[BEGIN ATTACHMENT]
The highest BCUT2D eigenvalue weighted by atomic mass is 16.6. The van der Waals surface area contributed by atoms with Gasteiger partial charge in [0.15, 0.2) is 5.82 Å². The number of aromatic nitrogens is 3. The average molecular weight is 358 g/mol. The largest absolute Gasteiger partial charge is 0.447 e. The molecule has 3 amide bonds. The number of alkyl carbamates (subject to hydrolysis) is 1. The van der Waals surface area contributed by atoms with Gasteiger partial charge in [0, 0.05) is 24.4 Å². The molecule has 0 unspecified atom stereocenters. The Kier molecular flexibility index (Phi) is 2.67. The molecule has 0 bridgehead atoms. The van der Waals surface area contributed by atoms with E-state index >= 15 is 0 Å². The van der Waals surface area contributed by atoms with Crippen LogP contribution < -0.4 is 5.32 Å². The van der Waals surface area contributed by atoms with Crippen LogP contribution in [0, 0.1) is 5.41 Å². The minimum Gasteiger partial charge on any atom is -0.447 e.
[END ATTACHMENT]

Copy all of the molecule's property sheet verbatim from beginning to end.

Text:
The highest BCUT2D eigenvalue weighted by atomic mass is 16.6. The van der Waals surface area contributed by atoms with Gasteiger partial charge in [0.15, 0.2) is 5.82 Å². The number of aromatic nitrogens is 3. The average molecular weight is 358 g/mol. The largest absolute Gasteiger partial charge is 0.447 e. The molecule has 3 amide bonds. The number of alkyl carbamates (subject to hydrolysis) is 1. The van der Waals surface area contributed by atoms with Gasteiger partial charge in [0, 0.05) is 24.4 Å². The molecule has 0 unspecified atom stereocenters. The Kier molecular flexibility index (Phi) is 2.67. The molecule has 0 bridgehead atoms. The van der Waals surface area contributed by atoms with E-state index >= 15 is 0 Å². The van der Waals surface area contributed by atoms with Crippen LogP contribution < -0.4 is 5.32 Å². The van der Waals surface area contributed by atoms with Crippen LogP contribution in [0, 0.1) is 5.41 Å². The minimum Gasteiger partial charge on any atom is -0.447 e.